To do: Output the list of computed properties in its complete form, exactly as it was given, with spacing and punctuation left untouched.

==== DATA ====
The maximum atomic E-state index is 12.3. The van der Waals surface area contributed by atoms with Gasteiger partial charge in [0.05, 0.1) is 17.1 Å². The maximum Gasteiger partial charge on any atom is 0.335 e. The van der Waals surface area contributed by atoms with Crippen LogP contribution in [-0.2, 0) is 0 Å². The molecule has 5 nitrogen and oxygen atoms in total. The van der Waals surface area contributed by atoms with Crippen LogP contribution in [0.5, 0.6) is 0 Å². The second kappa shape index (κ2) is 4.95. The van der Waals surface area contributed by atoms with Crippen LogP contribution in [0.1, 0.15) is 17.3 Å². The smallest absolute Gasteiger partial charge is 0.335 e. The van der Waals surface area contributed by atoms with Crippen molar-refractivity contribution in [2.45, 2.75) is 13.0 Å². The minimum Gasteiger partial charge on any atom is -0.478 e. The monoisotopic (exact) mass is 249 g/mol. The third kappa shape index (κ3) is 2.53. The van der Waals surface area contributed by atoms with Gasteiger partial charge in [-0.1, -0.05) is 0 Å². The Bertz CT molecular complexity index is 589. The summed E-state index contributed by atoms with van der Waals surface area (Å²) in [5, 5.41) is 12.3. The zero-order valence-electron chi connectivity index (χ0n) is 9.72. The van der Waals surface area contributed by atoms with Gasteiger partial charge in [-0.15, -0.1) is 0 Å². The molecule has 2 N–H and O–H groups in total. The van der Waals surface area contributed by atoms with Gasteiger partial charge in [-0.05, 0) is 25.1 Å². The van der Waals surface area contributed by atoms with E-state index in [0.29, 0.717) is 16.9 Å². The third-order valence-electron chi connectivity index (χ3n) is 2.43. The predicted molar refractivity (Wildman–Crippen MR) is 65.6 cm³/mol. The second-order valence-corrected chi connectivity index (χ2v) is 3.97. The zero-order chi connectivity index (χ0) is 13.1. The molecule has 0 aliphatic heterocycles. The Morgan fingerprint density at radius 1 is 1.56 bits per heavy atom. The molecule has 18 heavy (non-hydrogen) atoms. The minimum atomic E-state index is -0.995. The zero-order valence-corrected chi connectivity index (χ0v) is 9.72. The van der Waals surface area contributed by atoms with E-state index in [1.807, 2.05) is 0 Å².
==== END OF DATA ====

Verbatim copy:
The maximum atomic E-state index is 12.3. The van der Waals surface area contributed by atoms with Gasteiger partial charge in [0.05, 0.1) is 17.1 Å². The maximum Gasteiger partial charge on any atom is 0.335 e. The van der Waals surface area contributed by atoms with Crippen LogP contribution in [-0.2, 0) is 0 Å². The molecule has 5 nitrogen and oxygen atoms in total. The van der Waals surface area contributed by atoms with Crippen LogP contribution in [0.5, 0.6) is 0 Å². The second kappa shape index (κ2) is 4.95. The van der Waals surface area contributed by atoms with Crippen LogP contribution in [0.1, 0.15) is 17.3 Å². The smallest absolute Gasteiger partial charge is 0.335 e. The van der Waals surface area contributed by atoms with Crippen molar-refractivity contribution in [2.45, 2.75) is 13.0 Å². The minimum Gasteiger partial charge on any atom is -0.478 e. The monoisotopic (exact) mass is 249 g/mol. The third kappa shape index (κ3) is 2.53. The van der Waals surface area contributed by atoms with Gasteiger partial charge in [-0.1, -0.05) is 0 Å². The Bertz CT molecular complexity index is 589. The summed E-state index contributed by atoms with van der Waals surface area (Å²) in [5, 5.41) is 12.3. The zero-order valence-electron chi connectivity index (χ0n) is 9.72. The van der Waals surface area contributed by atoms with Gasteiger partial charge in [-0.15, -0.1) is 0 Å². The molecule has 2 N–H and O–H groups in total. The van der Waals surface area contributed by atoms with Gasteiger partial charge in [-0.05, 0) is 25.1 Å². The van der Waals surface area contributed by atoms with E-state index in [0.29, 0.717) is 16.9 Å². The third-order valence-electron chi connectivity index (χ3n) is 2.43. The predicted molar refractivity (Wildman–Crippen MR) is 65.6 cm³/mol. The second-order valence-corrected chi connectivity index (χ2v) is 3.97. The zero-order chi connectivity index (χ0) is 13.1. The molecule has 0 aliphatic heterocycles. The Morgan fingerprint density at radius 1 is 1.56 bits per heavy atom. The molecule has 18 heavy (non-hydrogen) atoms. The minimum atomic E-state index is -0.995. The zero-order valence-corrected chi connectivity index (χ0v) is 9.72. The van der Waals surface area contributed by atoms with E-state index in [1.807, 2.05) is 0 Å².